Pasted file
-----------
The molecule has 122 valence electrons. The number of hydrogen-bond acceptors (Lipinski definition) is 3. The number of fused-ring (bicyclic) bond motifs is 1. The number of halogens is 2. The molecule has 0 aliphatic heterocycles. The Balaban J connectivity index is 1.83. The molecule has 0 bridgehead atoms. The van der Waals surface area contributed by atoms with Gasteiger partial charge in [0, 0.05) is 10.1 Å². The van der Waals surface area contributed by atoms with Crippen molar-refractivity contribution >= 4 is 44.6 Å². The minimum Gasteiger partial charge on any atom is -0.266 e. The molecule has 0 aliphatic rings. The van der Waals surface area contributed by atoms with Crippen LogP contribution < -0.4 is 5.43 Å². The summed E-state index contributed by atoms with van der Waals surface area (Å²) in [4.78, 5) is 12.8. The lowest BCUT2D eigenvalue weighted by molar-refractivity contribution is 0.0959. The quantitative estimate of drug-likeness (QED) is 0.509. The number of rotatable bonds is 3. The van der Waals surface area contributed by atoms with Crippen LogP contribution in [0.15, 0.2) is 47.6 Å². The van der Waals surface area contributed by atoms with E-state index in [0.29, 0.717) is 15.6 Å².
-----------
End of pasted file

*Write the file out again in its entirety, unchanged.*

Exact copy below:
The molecule has 122 valence electrons. The number of hydrogen-bond acceptors (Lipinski definition) is 3. The number of fused-ring (bicyclic) bond motifs is 1. The number of halogens is 2. The molecule has 0 aliphatic heterocycles. The Balaban J connectivity index is 1.83. The molecule has 0 bridgehead atoms. The van der Waals surface area contributed by atoms with Gasteiger partial charge in [0, 0.05) is 10.1 Å². The van der Waals surface area contributed by atoms with Crippen molar-refractivity contribution >= 4 is 44.6 Å². The minimum Gasteiger partial charge on any atom is -0.266 e. The molecule has 0 aliphatic rings. The van der Waals surface area contributed by atoms with Crippen LogP contribution < -0.4 is 5.43 Å². The summed E-state index contributed by atoms with van der Waals surface area (Å²) in [4.78, 5) is 12.8. The lowest BCUT2D eigenvalue weighted by molar-refractivity contribution is 0.0959. The quantitative estimate of drug-likeness (QED) is 0.509. The number of rotatable bonds is 3. The van der Waals surface area contributed by atoms with Crippen LogP contribution in [0.15, 0.2) is 47.6 Å². The van der Waals surface area contributed by atoms with E-state index in [0.29, 0.717) is 15.6 Å².